Half a century ago, a nearby cluster of stars appeared to astronomers as a single glowing ball of gas.
As recently as 15 years ago, scientists realized it was in fact a cluster of stars but were convinced they all must have formed at the same time and with the same composition.
Now astronomers at Baltimore's Space Telescope Science Institute have found evidence that one cluster may actually be two, one a million years older than the other, in the process of merging. The clusters are 170,000 light years from Earth in an area known as the Tarantula Nebula.
The finding announced Thursday could help scientists better understand the environments in which stars form. It could also help them piece together what they are seeing occur in faraway galaxies, in which they can observe what the early development of the universe was like.
"We have sophisticated models, but they fail to explain many of the things we look at," said Elena Sabbi, the lead scientist in the study, published Aug. 1 in Astrophysical Journal Letters. With the understanding that some large star clusters may be a combination of smaller clusters, "you can also explain why these systems are so dynamic and evolved," she said.
Sabbi, with a group of collaborators from the telescope institute and in England and Spain, began exploring data from Hubble Space Telescope observations in November. They were comparing two sets of data collected years apart, looking for movement in stars that appear to have been ejected from clusters of stars.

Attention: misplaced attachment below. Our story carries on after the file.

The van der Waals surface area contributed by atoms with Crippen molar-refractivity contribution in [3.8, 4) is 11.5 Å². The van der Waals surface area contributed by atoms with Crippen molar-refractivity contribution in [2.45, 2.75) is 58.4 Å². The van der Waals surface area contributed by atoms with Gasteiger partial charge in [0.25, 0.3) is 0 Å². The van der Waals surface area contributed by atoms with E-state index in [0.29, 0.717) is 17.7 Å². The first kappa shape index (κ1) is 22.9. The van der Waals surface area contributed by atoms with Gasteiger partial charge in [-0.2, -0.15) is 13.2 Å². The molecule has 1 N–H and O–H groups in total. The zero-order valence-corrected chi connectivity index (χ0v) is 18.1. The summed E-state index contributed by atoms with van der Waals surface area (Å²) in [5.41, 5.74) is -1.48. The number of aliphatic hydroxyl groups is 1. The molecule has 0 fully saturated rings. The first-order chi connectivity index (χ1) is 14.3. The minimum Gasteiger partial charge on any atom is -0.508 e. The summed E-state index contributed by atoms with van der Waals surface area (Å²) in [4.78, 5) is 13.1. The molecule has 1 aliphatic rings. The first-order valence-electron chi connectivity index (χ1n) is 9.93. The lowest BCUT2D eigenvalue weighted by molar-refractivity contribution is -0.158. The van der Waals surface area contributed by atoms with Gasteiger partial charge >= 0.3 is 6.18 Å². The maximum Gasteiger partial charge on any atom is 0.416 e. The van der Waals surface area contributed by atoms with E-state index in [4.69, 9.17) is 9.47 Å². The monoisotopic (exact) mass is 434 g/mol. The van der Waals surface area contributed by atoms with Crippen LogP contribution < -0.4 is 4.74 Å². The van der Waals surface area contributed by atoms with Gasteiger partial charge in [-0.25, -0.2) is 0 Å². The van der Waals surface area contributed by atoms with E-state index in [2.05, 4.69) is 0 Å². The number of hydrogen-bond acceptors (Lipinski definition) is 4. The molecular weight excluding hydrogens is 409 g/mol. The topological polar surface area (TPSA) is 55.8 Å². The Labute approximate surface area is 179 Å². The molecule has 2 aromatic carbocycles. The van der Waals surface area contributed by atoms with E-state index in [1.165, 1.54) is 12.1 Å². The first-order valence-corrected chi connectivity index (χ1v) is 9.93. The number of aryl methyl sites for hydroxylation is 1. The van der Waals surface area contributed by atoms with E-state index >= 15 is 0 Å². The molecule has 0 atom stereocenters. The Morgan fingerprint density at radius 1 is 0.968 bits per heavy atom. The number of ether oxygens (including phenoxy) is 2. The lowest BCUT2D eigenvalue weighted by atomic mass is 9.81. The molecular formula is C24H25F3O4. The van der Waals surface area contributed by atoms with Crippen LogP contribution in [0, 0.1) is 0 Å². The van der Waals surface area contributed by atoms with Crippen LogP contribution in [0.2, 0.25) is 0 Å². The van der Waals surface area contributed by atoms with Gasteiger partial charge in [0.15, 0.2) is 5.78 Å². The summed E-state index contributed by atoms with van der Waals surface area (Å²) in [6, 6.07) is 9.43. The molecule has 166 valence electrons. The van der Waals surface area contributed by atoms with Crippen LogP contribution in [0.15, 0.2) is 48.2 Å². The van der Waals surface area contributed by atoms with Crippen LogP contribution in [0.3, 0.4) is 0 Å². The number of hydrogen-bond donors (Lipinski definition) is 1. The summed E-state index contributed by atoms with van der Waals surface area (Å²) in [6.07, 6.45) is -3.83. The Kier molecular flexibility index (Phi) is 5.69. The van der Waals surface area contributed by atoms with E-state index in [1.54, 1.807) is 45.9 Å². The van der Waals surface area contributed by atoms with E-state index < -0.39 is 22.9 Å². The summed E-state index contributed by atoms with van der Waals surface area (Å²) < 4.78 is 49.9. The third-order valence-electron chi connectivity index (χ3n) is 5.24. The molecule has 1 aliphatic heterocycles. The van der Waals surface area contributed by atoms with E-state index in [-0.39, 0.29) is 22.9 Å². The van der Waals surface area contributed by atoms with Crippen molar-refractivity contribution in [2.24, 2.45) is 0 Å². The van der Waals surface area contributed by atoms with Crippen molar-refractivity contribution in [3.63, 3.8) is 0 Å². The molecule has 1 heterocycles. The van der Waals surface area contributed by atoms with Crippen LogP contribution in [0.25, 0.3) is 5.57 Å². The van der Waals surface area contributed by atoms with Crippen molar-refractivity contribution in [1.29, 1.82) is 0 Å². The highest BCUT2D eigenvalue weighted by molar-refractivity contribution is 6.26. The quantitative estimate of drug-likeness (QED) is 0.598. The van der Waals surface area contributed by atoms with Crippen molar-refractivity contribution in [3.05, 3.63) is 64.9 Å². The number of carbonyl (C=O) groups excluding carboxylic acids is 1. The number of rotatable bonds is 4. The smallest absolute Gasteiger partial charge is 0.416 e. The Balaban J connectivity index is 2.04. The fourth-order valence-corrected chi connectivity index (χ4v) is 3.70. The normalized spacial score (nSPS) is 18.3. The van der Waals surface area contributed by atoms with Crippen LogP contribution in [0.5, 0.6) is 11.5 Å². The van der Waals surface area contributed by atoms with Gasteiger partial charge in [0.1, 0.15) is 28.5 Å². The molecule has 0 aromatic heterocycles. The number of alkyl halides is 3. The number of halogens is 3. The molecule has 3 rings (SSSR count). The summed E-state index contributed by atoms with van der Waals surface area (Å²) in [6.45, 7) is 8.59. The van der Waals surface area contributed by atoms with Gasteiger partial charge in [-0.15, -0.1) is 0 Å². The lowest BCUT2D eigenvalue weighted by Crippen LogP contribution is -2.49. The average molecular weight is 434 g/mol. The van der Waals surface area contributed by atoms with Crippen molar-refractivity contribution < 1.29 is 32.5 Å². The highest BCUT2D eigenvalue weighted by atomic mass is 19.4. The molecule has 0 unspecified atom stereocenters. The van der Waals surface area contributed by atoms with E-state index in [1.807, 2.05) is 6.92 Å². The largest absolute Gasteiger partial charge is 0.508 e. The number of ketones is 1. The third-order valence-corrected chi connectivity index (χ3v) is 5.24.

In the process of studying those "runaway" stars, Sabbi noticed an unusual shape to the cluster, as well as a large number of stars within it. Instead of being spherical, it had a sort of tail emanating from it that contained stars older than the others. And instead of having just a few thousand stars, it had 10,000, she said.
Both characteristics contributed to the finding that the cluster may have been the product of an interaction between two star clusters.
The research is only a pit stop on the way to what scientists hope will be more findings related to the "runaway" stars. Jay Anderson, another scientist at the telescope institute, who did not work with Sabbi on the report, said learning more about those stars and about star cluster development and interaction is important in understanding more about what happens when stars are formed in the first place.
"When you see a cluster, you have to ask the question: Is this all the stars that formed together or just some small remnant of all the stars that formed together?" Anderson said. "We want to understand, how long do stars stay close to where they started?"
Star formation is a busy field of astronomy — scientists at the Massachusetts Institute of Technology announced Wednesday the discovery of a galaxy cluster 5.7 million light years away that contains a galaxy producing about 740 new stars per year, more than any other galaxy known to scientists.
Sabbi said studying the relatively nearby galaxy containing the star clusters she examined can also help teach lessons useful in exploring more distant bodies. The star-forming region the Tarantula Nebula, properly known as 30 Doradus, has long been a focus of study for scientists for that reason.
"It takes many billions of years for the light to come from faraway galaxies to us," Sabbi said. "We don't have the resolution to study details of those processes."
While Hubble was vital in Sabbi's research, the planned James Webb Space Telescope could help advance it even further, Anderson said. While Hubble's instruments observe space in wavelengths of near-ultraviolet light, light visible to humans and near-infrared light, Webb will observe infrared light.
That will allow it to look through much of the dust and gas that blocks Hubble from observing more stellar activity, he said. Webb is expected to launch around 2018.
"It will allow us to see even more stars than Hubble can see, and we'll be able to see the center of the galaxy better," Anderson said.
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